As a consumer brand, is there a better way of getting customers to refer you business than offering excellent customer support? My inbox this afternoon showed two polar opposites of handling support by email and illustrated what great support looks like.
I can sum up the differences:
- Ditch the “you’re in a queue” email
- Really listen to the customer
- Offer further advice
Ditch the “you’re in a queue” email
My depressing email exchange with Swiss Airlines starts when I tried to complain about the £4.50 credit card charge. I would normally never pay it, but their debit card payment route was broken, so to book the flight I had no choice.
thank you for your message.
We will get back to you as soon as possible. The response time may vary depending on the amount of research required.
Please do not reply to this E-Mail. Use for your feedback our page: www.swiss.com/contacts
We thank you for your understanding.
Swiss International Air Lines Ltd.
Let’s unpack the sheer hostility of this:
- “thank you for your message” = we care so little we couldn’t be bothered to add a capital letter
- “as soon as possible” = nor do we have enough staff to answer today
- “Please do not reply to this E-Mail” = we can’t even be bothered to install a smart ticketing system
Really it would be better not to send me an auto-response at all – just get back to me when a human is ready.
At first glance, this looks like an automated response, but then I realise it’s signed by a real person – and they actually want me to reply to the email.
TransferWise are having to deal with genuinely onerous FCA anti-money laundering rules – and offering a helpful way to get around it.
Really listen to the customer
The Swiss conversation goes downhill from there. OK, I’m a bit smart Alec about the transaction fee – but it’s a well known scam.
On 24 Feb 2016, at 05:51, email@example.com wrote:
Dear Mr. Upton,
Thank you for writing to us with regards to your query and we apologizes for the inconvenience caused.
We would like to inform you that GBP4.50 is the fee charged directly from the bank/bank fee.
Therefore, we cannot grant a refund with regards to the above mentioned fees.
We trust the above information will be of assistance and are available to assist you with any further questions at any time.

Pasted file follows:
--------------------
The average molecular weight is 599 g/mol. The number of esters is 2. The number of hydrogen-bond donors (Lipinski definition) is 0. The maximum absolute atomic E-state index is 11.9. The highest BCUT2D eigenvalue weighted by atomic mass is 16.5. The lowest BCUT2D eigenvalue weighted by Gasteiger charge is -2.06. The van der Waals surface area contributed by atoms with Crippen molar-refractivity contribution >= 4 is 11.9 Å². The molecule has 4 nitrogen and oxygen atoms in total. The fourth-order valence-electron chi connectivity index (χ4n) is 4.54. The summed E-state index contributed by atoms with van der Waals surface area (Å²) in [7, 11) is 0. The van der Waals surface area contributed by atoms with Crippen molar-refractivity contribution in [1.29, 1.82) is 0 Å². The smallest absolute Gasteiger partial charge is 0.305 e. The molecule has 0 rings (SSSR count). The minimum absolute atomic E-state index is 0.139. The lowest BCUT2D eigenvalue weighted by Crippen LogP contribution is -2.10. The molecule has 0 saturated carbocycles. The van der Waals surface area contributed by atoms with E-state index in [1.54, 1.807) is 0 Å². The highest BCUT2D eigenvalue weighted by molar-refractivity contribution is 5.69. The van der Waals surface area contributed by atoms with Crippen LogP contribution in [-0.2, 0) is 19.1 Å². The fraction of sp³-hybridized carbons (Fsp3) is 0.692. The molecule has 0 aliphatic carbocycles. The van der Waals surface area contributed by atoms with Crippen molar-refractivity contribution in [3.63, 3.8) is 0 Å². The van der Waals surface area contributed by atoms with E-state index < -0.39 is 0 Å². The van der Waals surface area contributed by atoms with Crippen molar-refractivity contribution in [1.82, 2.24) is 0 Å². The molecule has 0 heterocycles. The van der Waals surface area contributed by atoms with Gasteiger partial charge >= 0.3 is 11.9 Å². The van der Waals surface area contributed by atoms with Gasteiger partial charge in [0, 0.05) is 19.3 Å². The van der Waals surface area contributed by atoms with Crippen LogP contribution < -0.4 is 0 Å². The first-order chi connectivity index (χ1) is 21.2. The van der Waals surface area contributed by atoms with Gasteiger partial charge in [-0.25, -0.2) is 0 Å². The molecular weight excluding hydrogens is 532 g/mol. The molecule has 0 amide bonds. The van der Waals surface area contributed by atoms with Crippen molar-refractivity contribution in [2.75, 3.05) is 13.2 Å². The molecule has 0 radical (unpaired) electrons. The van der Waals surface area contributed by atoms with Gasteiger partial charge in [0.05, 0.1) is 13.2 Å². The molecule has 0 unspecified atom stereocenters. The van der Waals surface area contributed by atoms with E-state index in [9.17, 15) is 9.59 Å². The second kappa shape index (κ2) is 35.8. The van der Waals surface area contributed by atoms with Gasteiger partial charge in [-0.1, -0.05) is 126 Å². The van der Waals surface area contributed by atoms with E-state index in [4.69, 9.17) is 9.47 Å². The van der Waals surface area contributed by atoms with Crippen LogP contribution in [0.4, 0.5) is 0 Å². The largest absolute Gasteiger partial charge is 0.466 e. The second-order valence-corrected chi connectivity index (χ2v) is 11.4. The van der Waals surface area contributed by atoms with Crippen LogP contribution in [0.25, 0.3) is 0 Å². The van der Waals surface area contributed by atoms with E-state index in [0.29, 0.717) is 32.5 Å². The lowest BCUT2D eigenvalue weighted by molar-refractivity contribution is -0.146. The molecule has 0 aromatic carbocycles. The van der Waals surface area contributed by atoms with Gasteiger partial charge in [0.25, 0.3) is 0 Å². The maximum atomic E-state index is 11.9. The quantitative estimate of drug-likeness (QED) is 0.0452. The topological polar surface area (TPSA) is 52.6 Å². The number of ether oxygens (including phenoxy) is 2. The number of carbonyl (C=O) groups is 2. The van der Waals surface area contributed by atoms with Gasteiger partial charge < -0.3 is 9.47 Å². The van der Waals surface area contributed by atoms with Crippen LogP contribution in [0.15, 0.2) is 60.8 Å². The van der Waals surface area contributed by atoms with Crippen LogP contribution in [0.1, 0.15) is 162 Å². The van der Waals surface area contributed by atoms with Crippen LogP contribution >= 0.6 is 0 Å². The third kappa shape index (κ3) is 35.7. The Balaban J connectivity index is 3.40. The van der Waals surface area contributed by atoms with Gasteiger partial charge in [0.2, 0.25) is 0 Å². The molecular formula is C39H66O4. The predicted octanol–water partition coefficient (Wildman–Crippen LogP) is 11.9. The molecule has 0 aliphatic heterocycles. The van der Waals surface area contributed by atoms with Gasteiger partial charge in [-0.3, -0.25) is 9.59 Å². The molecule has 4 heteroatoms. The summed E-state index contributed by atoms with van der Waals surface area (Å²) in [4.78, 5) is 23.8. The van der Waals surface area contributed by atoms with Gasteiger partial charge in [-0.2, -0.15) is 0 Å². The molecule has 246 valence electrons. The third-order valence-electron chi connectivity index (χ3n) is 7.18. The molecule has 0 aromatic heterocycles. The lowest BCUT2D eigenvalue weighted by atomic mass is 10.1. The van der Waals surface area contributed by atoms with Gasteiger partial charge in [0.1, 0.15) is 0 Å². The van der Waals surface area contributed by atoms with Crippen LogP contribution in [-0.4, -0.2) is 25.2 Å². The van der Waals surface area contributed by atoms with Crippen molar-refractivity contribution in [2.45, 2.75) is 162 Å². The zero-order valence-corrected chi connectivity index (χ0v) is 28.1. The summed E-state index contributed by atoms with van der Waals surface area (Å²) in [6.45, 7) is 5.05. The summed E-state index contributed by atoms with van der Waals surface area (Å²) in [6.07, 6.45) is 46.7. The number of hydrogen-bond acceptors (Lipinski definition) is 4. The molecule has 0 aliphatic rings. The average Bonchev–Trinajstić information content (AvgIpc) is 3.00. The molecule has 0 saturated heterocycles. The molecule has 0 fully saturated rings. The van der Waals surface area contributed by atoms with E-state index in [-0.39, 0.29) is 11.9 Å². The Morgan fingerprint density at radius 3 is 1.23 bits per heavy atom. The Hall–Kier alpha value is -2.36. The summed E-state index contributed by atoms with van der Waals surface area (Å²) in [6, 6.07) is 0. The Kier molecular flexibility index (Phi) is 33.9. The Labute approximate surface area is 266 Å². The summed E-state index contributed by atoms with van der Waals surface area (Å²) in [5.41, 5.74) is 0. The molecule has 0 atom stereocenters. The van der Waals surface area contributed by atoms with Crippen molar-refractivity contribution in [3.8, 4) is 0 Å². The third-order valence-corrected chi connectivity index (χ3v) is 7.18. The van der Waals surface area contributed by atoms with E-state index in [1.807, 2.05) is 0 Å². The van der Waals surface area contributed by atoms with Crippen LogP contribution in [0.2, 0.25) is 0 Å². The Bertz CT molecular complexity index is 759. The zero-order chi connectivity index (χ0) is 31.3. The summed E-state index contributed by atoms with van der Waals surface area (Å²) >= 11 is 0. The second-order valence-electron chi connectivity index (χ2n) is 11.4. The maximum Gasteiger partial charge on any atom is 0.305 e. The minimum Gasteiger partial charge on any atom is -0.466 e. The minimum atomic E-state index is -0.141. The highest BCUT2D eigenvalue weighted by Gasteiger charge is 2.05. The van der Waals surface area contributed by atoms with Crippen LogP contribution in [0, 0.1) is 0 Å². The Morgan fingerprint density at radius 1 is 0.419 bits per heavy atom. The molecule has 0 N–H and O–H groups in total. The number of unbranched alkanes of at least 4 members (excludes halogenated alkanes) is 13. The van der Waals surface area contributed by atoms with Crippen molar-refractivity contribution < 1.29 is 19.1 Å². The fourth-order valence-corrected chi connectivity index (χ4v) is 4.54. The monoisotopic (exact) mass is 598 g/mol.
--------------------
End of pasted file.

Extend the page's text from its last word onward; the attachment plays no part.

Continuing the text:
Thank you for choosing SWISS and we wish you a pleasant day further.
Customer Travel Services / R1S
—– From: Edward Upton [mailto:firstname.lastname@example.org]
That is absolutely untrue. MasterCard charges you 0.3% for the transaction, which in this case is 51p
So please can you refund me GBP 4?
—– From: email@example.com
Dear Mr. Upton,
Thank you for writing to us.
We have reviewed your request regarding your reservation.
Please note that in regards to your request we will not be able ot refund the OPC. Please note this (GBP4.50) is a charge placed by the credit card company and it applies as per the point of commencement of your ticket.
We hope this information is useful.
Please do let us know if you need additional information. Thank you for choosing SWISS.
Customer Travel Services / R1S
This feels like someone has cut and pasted from a standard response list. It’s robotic. And given that the original issue was actually about their website being broken, there is a total lack of empathy for the issue – just some ‘apologizes’ (sic).
Offer further advice
Often companies have to say no to refunds and extra requests, but at least be gracious.
And sometimes the company can offer you something that benefits both parties: a guide to how to avoid needing to email in the future.
Here is the exemplary reply from Transferwise
I hope you’re doing well!
Thank you for getting back to us, and confirming that we can change the name on the payment ###### to your personal.
I shall quickly pass this on to my colleagues, who are able to make the change and proceed with the transfer.
As soon as the payment is sent out from our end, we shall send you a confirmation e-mail, like always. All you need to do is check your inbox every now and then.:)
Just in case, I will explain how you can choose to use both your personal and business profiles on TransferWise.
Once you log in to your TransferWise account, on the upper right corner you should see a logo (like a man in a circle). When you click on the logo, you should see:
Use as Edward Upton
Use as Littledata Consulting Ltd
Therefore, if you want to set up a personal payment, and you’re planning to send money from your personal bank account, please make sure that “Use as Edward Upton” is ticked.
And if you’re planning to make a business payment and send money from your business bank account, please make sure to choose the second option.
If anything was left unclear or you would need help with something else, please don’t hesitate to get back to us. We are always happy if we can help!
I hope you have a lovely day,
Eliisa, TransferWise Support
Which company do you think I’ll recommend in the future? Comment below!